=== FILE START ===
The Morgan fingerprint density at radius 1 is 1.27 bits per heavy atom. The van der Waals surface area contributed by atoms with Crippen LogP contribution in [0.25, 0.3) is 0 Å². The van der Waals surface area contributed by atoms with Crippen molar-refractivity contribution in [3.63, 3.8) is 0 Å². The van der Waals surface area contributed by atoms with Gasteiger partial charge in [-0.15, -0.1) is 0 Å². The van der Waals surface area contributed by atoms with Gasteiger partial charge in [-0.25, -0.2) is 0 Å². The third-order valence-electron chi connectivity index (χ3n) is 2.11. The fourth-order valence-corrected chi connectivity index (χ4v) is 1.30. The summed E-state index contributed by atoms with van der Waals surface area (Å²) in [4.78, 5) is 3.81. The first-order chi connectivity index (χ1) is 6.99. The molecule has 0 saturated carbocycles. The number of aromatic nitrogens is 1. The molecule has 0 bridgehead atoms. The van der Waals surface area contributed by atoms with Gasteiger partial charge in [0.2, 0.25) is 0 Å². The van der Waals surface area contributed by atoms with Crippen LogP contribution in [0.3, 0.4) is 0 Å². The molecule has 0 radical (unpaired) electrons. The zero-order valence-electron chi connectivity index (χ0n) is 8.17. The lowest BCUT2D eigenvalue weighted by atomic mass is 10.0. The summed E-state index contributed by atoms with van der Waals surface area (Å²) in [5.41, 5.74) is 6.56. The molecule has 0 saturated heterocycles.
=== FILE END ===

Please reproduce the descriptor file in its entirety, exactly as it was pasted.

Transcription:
The Morgan fingerprint density at radius 1 is 1.27 bits per heavy atom. The van der Waals surface area contributed by atoms with Crippen LogP contribution in [0.25, 0.3) is 0 Å². The van der Waals surface area contributed by atoms with Crippen molar-refractivity contribution in [3.63, 3.8) is 0 Å². The van der Waals surface area contributed by atoms with Gasteiger partial charge in [-0.15, -0.1) is 0 Å². The van der Waals surface area contributed by atoms with Gasteiger partial charge in [-0.25, -0.2) is 0 Å². The third-order valence-electron chi connectivity index (χ3n) is 2.11. The fourth-order valence-corrected chi connectivity index (χ4v) is 1.30. The summed E-state index contributed by atoms with van der Waals surface area (Å²) in [4.78, 5) is 3.81. The first-order chi connectivity index (χ1) is 6.99. The molecule has 0 saturated carbocycles. The number of aromatic nitrogens is 1. The molecule has 0 bridgehead atoms. The van der Waals surface area contributed by atoms with Gasteiger partial charge in [0.2, 0.25) is 0 Å². The van der Waals surface area contributed by atoms with Crippen LogP contribution in [0.3, 0.4) is 0 Å². The molecule has 0 radical (unpaired) electrons. The zero-order valence-electron chi connectivity index (χ0n) is 8.17. The lowest BCUT2D eigenvalue weighted by atomic mass is 10.0. The summed E-state index contributed by atoms with van der Waals surface area (Å²) in [5.41, 5.74) is 6.56. The molecule has 0 saturated heterocycles.